Wig

I went to the Winter Meetings Trade Show and it was OK

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On an afternoon where the rumors are weak and the deals close to non-existent, I felt that a trip to the Winter Meetings Trade show was in order.

For those unaware, the Trade Show is where some 300 exhibitors hawk wares ranging from caps, blankets, foam fingers, shot glasses, sports insurance, stadium architecture, concessions, bats, stadium seats, uniforms, mascot costumes — Utility Man — and any number of other odd things. It’s geared more towards the minor leagues than the majors, so if you see fun things at you small town ballpark this summer, someone probably got the idea for it at the Trade Show.

I walked around and took in the sights. Among them:

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You like? I kinda like. The guy at the booth told me they sell them to teams for, like, $5 and they sell at the ballpark for $14.99. Just so you know.

 

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I like a racing 1983 Harold Baines costume, I just don’t know where I’d wear it.

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Wow. I thought I dreamed the ostrich thing for the Reading Phillies — er, the Reading Fightins. Guess not!

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Find the real people in this picture.  Yep, it’s the taco and the mustard!

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This is the sexiest thing of the Winter Meetings so far.

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I’d like a Fergie Jenkins for my minor league park, but I already have a Mickey Lolich and a Robin Roberts and at some point I feel like I’m just buying too much.

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But really, if anyone wants to buy me this, I’ll take it. And I’ve never even been to Eugene.

Jake Peavy is having a bad go of things right now

SAN FRANCISCO, CA - MAY 25: Jake Peavy #22 of the San Francisco Giants pitches against the San Diego Padres during the first inning at AT&T Park on May 25, 2016 in San Francisco, California.  (Photo by Jason O. Watson/Getty Images)
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Veteran hurler Jake Peavy has not signed with a team. It’s not because he’s not still capable of being a useful pitcher — he’s well-regarded and someone would likely take a late-career chance on him — and it’s not because he no longer wishes to play. Rather, it’s because a bunch of bad things have happened in his personal life lately.

As Jerry Crasnick of ESPN reports, last year Peavy lost millions in an investment scam and spent much of the 2016 season distracted, dealing with investigations and depositions and all of the awfulness that accompanied it. Then, when the season ended, Peavy went home and was greeted with divorce papers. He has spent the offseason trying to find a new normal for himself and for his four sons.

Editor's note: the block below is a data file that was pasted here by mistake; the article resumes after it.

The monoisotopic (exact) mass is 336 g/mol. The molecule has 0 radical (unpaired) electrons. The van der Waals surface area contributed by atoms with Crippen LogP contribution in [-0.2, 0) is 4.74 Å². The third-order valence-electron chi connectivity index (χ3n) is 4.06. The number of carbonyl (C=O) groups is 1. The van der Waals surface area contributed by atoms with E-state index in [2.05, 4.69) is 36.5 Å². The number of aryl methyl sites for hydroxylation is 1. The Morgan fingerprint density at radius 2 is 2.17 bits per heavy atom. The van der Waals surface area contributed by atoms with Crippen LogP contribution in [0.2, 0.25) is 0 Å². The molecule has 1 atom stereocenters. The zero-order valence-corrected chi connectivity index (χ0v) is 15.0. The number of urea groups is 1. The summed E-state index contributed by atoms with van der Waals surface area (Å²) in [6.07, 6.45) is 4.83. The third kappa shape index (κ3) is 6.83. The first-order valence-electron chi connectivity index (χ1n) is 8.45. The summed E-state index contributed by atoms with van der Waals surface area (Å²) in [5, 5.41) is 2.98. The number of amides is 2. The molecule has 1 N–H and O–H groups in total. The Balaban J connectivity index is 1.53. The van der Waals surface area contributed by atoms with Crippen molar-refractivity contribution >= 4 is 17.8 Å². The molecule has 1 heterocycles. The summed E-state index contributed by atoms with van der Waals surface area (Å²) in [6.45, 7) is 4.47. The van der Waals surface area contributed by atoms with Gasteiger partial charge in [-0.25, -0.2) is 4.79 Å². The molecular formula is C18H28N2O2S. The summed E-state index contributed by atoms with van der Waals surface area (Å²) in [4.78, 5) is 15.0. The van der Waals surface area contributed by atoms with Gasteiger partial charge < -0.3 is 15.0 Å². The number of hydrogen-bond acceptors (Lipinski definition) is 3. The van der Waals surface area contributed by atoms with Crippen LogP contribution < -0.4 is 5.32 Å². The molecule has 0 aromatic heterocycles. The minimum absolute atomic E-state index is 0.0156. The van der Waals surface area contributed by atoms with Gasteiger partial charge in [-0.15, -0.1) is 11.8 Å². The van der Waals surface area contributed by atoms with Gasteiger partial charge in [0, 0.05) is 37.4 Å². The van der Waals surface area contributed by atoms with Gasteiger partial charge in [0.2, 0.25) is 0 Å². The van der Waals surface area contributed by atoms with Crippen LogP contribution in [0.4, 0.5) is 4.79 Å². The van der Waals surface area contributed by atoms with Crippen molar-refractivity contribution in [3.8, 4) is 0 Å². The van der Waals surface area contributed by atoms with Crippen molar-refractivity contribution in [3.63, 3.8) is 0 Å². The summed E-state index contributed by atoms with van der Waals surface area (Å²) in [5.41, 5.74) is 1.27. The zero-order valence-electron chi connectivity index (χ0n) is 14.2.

Pitching is taking a backseat now, but Peavy plans to pitch again. Here’s hoping that things get sorted to the point where he can carry through with those plans.

The AT&T Park mortgage is paid off

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This is fun: The San Francisco Giants recently made their last payment on the $170 million, 20-year loan they obtained to finance the construction of AT&T Park. The joint is now officially paid for.

The Giants, unlike most other teams which moved into new stadiums in the past 25 years or so, did not rely on direct public financing. They tried to get it for years, of course, but when the voters, the city of San Francisco and the State of California said no, they decided to pay for it themselves. They ended up with one of baseball’s best-loved and most beautiful parks and, contrary to what the owners who desperately seek public funds will have you believe, they were not harmed competitively speaking. Indeed, rumor has it that they have won three World Series, four pennants and have made the playoffs seven times since moving into the place in 2000. They sell out routinely now too and the Giants are one of the richest teams in the sport.

Now, to be clear, the Giants are not — contrary to what some people will tell you — some Randian example of self-reliance. They did not receive direct public money to build the park, but they did get a lot of breaks. The park sits on city-owned property in what has become some of the most valuable real estate in the country. If the city had held on to that land and realized its appreciation, they could flip it to developers for far more than the revenue generated by baseball. Or, heaven forfend, use it for some other public good. The Giants likewise received some heavy tax abatements, got some extraordinarily beneficial infrastructure upgrades and require some heavy city services to operate their business. All sports stadiums, even the ones privately constructed, represent tradeoffs for the public.

Still, AT&T Park represents a better model than most sports facilities do. I mean, ask how St. Louis feels about still paying for the place the Rams used to call home before taking off for California. Ask how taxpayers in Atlanta and Arlington, Texas feel about paying for their second stadium in roughly the same time the Giants have paid off their first.